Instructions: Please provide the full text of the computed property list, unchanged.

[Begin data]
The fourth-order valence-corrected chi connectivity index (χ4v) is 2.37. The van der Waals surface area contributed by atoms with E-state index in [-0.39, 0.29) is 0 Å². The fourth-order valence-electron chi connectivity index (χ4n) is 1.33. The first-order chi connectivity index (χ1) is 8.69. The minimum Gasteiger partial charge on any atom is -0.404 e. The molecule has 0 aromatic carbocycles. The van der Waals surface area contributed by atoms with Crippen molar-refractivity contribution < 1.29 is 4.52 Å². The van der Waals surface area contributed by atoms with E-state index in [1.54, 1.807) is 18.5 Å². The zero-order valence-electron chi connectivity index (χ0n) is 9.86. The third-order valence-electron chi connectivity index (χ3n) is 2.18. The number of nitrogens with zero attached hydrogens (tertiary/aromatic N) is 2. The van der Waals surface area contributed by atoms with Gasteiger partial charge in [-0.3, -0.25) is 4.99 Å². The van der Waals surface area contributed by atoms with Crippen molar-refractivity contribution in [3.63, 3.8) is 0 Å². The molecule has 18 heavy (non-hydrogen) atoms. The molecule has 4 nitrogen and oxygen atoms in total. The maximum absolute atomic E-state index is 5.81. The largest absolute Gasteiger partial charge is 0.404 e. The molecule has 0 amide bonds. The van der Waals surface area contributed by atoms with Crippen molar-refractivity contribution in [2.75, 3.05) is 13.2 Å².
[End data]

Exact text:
The fourth-order valence-corrected chi connectivity index (χ4v) is 2.37. The van der Waals surface area contributed by atoms with E-state index in [-0.39, 0.29) is 0 Å². The fourth-order valence-electron chi connectivity index (χ4n) is 1.33. The first-order chi connectivity index (χ1) is 8.69. The minimum Gasteiger partial charge on any atom is -0.404 e. The molecule has 0 aromatic carbocycles. The van der Waals surface area contributed by atoms with Crippen molar-refractivity contribution < 1.29 is 4.52 Å². The van der Waals surface area contributed by atoms with E-state index in [1.54, 1.807) is 18.5 Å². The zero-order valence-electron chi connectivity index (χ0n) is 9.86. The third-order valence-electron chi connectivity index (χ3n) is 2.18. The number of nitrogens with zero attached hydrogens (tertiary/aromatic N) is 2. The van der Waals surface area contributed by atoms with Gasteiger partial charge in [-0.3, -0.25) is 4.99 Å². The van der Waals surface area contributed by atoms with Crippen molar-refractivity contribution in [3.63, 3.8) is 0 Å². The molecule has 18 heavy (non-hydrogen) atoms. The molecule has 4 nitrogen and oxygen atoms in total. The maximum absolute atomic E-state index is 5.81. The largest absolute Gasteiger partial charge is 0.404 e. The molecule has 0 amide bonds. The van der Waals surface area contributed by atoms with Crippen molar-refractivity contribution in [2.75, 3.05) is 13.2 Å².